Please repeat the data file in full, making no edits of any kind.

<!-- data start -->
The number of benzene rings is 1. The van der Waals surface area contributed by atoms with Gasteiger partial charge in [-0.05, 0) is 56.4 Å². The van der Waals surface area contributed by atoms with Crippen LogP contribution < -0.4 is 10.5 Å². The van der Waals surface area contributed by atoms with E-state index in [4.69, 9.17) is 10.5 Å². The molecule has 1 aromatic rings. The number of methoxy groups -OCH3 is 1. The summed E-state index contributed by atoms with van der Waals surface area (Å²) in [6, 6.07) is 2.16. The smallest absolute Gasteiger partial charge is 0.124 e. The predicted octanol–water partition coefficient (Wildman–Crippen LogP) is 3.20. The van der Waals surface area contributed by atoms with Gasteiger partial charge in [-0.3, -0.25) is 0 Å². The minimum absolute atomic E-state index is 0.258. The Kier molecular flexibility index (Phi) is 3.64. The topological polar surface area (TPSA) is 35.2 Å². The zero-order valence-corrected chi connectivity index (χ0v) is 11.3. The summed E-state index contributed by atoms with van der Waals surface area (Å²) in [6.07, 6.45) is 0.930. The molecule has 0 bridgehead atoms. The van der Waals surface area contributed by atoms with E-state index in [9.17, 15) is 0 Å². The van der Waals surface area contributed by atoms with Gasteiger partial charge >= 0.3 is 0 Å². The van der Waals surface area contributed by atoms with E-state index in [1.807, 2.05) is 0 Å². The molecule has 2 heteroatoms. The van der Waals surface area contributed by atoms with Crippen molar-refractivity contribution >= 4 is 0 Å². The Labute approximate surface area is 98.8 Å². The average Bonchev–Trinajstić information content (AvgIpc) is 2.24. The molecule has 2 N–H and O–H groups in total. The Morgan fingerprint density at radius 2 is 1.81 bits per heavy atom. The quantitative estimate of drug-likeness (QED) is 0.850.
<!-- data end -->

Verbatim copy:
The number of benzene rings is 1. The van der Waals surface area contributed by atoms with Gasteiger partial charge in [-0.05, 0) is 56.4 Å². The van der Waals surface area contributed by atoms with Crippen LogP contribution < -0.4 is 10.5 Å². The van der Waals surface area contributed by atoms with E-state index in [4.69, 9.17) is 10.5 Å². The molecule has 1 aromatic rings. The number of methoxy groups -OCH3 is 1. The summed E-state index contributed by atoms with van der Waals surface area (Å²) in [6, 6.07) is 2.16. The smallest absolute Gasteiger partial charge is 0.124 e. The predicted octanol–water partition coefficient (Wildman–Crippen LogP) is 3.20. The van der Waals surface area contributed by atoms with Gasteiger partial charge in [-0.3, -0.25) is 0 Å². The minimum absolute atomic E-state index is 0.258. The Kier molecular flexibility index (Phi) is 3.64. The topological polar surface area (TPSA) is 35.2 Å². The zero-order valence-corrected chi connectivity index (χ0v) is 11.3. The summed E-state index contributed by atoms with van der Waals surface area (Å²) in [6.07, 6.45) is 0.930. The molecule has 0 bridgehead atoms. The van der Waals surface area contributed by atoms with E-state index in [9.17, 15) is 0 Å². The van der Waals surface area contributed by atoms with Gasteiger partial charge >= 0.3 is 0 Å². The van der Waals surface area contributed by atoms with E-state index in [1.807, 2.05) is 0 Å². The molecule has 2 heteroatoms. The van der Waals surface area contributed by atoms with Crippen molar-refractivity contribution >= 4 is 0 Å². The Labute approximate surface area is 98.8 Å². The average Bonchev–Trinajstić information content (AvgIpc) is 2.24. The molecule has 2 N–H and O–H groups in total. The Morgan fingerprint density at radius 2 is 1.81 bits per heavy atom. The quantitative estimate of drug-likeness (QED) is 0.850.